As we arrive in 2019, the complexity of content and data management in the business world has created increasingly dynamic and broad definitions of enterprise content management. So, let's look at some of the trends that are reshaping enterprise content management and creating new terminologies, processes, vendor solutions, and business practices.
In "The State of Intelligent Information Management: Getting Ahead of the Digital Curve," AIIM made the case that every organization is currently on a digitally transformative journey. With all of the new technologies and data management processes, trying to bake your brand DNA into digital transformation (or "disruptiveness") is crucial towards surviving the digital age.
At the heart of this journey, there are four core traits:
These four traits have positioned ECM as a solution that's granular first and broad second. This means that businesses should be focusing on the core processes and methods that drive ECM, and using the technologies that bolster ECM when and where applicable.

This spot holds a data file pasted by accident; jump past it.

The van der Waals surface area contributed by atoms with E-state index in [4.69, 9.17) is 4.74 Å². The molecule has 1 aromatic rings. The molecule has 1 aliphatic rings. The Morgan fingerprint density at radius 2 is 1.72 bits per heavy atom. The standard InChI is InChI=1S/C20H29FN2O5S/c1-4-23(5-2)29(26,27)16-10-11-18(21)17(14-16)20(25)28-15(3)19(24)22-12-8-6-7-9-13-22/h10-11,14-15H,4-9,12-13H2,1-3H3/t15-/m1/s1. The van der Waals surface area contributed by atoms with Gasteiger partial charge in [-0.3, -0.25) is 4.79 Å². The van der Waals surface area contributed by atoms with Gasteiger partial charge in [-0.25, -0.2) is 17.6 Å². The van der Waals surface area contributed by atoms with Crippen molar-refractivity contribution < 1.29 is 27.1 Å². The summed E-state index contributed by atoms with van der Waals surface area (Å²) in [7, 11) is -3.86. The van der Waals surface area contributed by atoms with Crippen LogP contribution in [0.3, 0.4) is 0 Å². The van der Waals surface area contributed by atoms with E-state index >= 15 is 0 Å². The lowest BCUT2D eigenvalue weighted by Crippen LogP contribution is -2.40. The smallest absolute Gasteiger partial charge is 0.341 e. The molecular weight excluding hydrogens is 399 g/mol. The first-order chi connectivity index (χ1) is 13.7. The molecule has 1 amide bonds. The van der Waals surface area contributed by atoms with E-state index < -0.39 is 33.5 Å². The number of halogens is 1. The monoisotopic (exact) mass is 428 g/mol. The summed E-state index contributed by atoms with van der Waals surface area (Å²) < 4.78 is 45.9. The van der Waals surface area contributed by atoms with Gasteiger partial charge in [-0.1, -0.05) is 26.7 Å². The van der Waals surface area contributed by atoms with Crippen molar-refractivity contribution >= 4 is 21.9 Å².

The most obvious "disruptions" in the ECM space come in the form of progressive technologies like IoT, blockchain, and automation. All of these new movements in tech have created additional ecosystems that ECM needs to respond to in the immediate and long-term.
Automation and machine learning create new methods of capturing, indexing, and retrieving data and content. IoT creates new influxes of raw data from customer touchpoints that need to be approached and handled uniquely. And, blockchain offers alternatives to traditional data storage that require additional flexibility and visibility.
With the rise of GDPR and similar data compliance bodies, finding a way to automate and monitor data compliance across your entire IT framework is mission-critical for businesses that want to stay profitable yet compliant. The ways that organizations handle their data is changing, which means the ways that organizations capture, manage, store, preserve, and deliver that content is also changing.